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Nuclear medicine

We safely use nuclear medicine imaging to give us a very precise view

One of the most important advancements in diagnostic imaging is the development of the safe use of radioactive material to enhance many of our standard tests such as X-rays and CT scans. This science, called nuclear medicine, enables our doctors to use a small amount of radioactive material to more precisely see the size, shape and function of your organs to help with diagnosing diseases, tumors, infections and other types of disorders.

Radioactive material is safe to use and can be either ingested or injected into your body. The actual level of radiation you receive is very small – about the same as with X-rays or CT scans.

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Preparing for your exam

Typically, no advance preparation is required for a nuclear medicine exam. However, some exams require that you do not have anything to eat or drink prior. Please check with the scheduling department or your doctor if you have questions. Generally speaking:

  • If your stomach area is being evaluated, you may be asked to skip a meal before your test.
  • If your kidneys are being evaluated, you may be asked to drink plenty of water before your test.

During the exam, you will lie on a scanning table. A specialized nuclear imaging camera is used to facilitate imaging specific parts of the body. A nearby computer console processes the information gathered from the examination. For thyroid studies, it is important that you have discontinued thyroid medications and multivitamins and have not had a contrasted exam. Some medications should be discontinued for up to two weeks prior to an exam. Please check with your doctor if you have questions about discontinuing medications.

For your safety

Some nuclear medicine tests are not recommended for pregnant women or nursing mothers, in most instances. Please be sure to inform the technologist if you are pregnant or nursing.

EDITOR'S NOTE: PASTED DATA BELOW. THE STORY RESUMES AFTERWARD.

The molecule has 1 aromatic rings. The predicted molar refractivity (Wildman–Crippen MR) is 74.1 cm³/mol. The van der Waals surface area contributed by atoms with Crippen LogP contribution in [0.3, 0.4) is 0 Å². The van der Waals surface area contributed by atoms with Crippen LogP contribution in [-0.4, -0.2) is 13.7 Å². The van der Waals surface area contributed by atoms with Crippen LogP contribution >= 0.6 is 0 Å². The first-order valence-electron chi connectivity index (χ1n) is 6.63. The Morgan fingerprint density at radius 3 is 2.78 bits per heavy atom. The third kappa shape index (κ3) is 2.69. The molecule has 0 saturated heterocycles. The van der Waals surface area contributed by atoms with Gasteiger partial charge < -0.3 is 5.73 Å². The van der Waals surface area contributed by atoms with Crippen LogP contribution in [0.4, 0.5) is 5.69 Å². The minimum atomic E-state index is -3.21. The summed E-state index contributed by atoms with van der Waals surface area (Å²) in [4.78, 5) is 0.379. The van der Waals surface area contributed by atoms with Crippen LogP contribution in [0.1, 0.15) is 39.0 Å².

Nuclear medicine procedures result in a small dose of radiation from the radiopharmaceutical. There are no known long-term adverse effects from such low-dose exams. Although it is extremely rare, you may experience an allergic reaction to the radiopharmaceutical.

What to expect during a nuclear medicine exam

When you arrive for your exam, the technologist will escort you to a room where you will be given a small dose of radioactive material. The dose may be administered by mouth or intravenously (IV), and will accumulate in the area of your body to be examined. This typically takes about 30 minutes.

Your exam may be performed immediately after the injection or you may be allowed to leave and return to the imaging center in one to three hours. When you return, the technologist will escort you to the examination room to begin the procedure, which lasts from 45 minutes to one hour.

Our technologist will prepare and guide you by explaining the procedure and positioning you to ensure the highest quality images are obtained. You will need to remain as still as possible while the images are obtained.

Some nuclear medicine exams will require that you spend up to three or four hours in the facility. With others, you may be able to leave the facility and return. You can bring books or music to listen to while you wait.

When your exam is complete, you can leave and resume regular activities.


A radiologist will review your exam images and report the findings to your doctor within 24 hours. Your doctor will then discuss the findings and next steps with you.